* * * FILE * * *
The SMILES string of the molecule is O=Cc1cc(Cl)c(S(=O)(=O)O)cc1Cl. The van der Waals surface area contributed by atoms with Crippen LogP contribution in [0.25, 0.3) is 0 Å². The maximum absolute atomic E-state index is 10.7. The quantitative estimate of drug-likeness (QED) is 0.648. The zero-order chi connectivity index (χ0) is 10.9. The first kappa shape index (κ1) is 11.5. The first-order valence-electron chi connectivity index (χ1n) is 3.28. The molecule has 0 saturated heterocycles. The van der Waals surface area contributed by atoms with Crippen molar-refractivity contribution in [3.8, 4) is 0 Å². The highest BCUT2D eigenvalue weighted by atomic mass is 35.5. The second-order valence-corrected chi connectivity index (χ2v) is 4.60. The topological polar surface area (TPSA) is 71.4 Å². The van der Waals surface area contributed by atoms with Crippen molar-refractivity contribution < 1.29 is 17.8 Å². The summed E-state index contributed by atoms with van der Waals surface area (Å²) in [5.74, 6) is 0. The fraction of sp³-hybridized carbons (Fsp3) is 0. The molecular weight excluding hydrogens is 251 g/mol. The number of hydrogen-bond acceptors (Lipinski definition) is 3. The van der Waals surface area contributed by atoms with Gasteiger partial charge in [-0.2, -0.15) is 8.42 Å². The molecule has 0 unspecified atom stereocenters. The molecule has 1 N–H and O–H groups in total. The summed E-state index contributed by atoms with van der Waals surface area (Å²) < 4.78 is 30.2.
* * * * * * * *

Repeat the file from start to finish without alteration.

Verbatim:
The SMILES string of the molecule is O=Cc1cc(Cl)c(S(=O)(=O)O)cc1Cl. The van der Waals surface area contributed by atoms with Crippen LogP contribution in [0.25, 0.3) is 0 Å². The maximum absolute atomic E-state index is 10.7. The quantitative estimate of drug-likeness (QED) is 0.648. The zero-order chi connectivity index (χ0) is 10.9. The first kappa shape index (κ1) is 11.5. The first-order valence-electron chi connectivity index (χ1n) is 3.28. The molecule has 0 saturated heterocycles. The van der Waals surface area contributed by atoms with Crippen molar-refractivity contribution in [3.8, 4) is 0 Å². The highest BCUT2D eigenvalue weighted by atomic mass is 35.5. The second-order valence-corrected chi connectivity index (χ2v) is 4.60. The topological polar surface area (TPSA) is 71.4 Å². The van der Waals surface area contributed by atoms with Crippen molar-refractivity contribution < 1.29 is 17.8 Å². The summed E-state index contributed by atoms with van der Waals surface area (Å²) in [5.74, 6) is 0. The fraction of sp³-hybridized carbons (Fsp3) is 0. The molecular weight excluding hydrogens is 251 g/mol. The number of hydrogen-bond acceptors (Lipinski definition) is 3. The van der Waals surface area contributed by atoms with Gasteiger partial charge in [-0.2, -0.15) is 8.42 Å². The molecule has 0 unspecified atom stereocenters. The molecule has 1 N–H and O–H groups in total. The summed E-state index contributed by atoms with van der Waals surface area (Å²) < 4.78 is 30.2.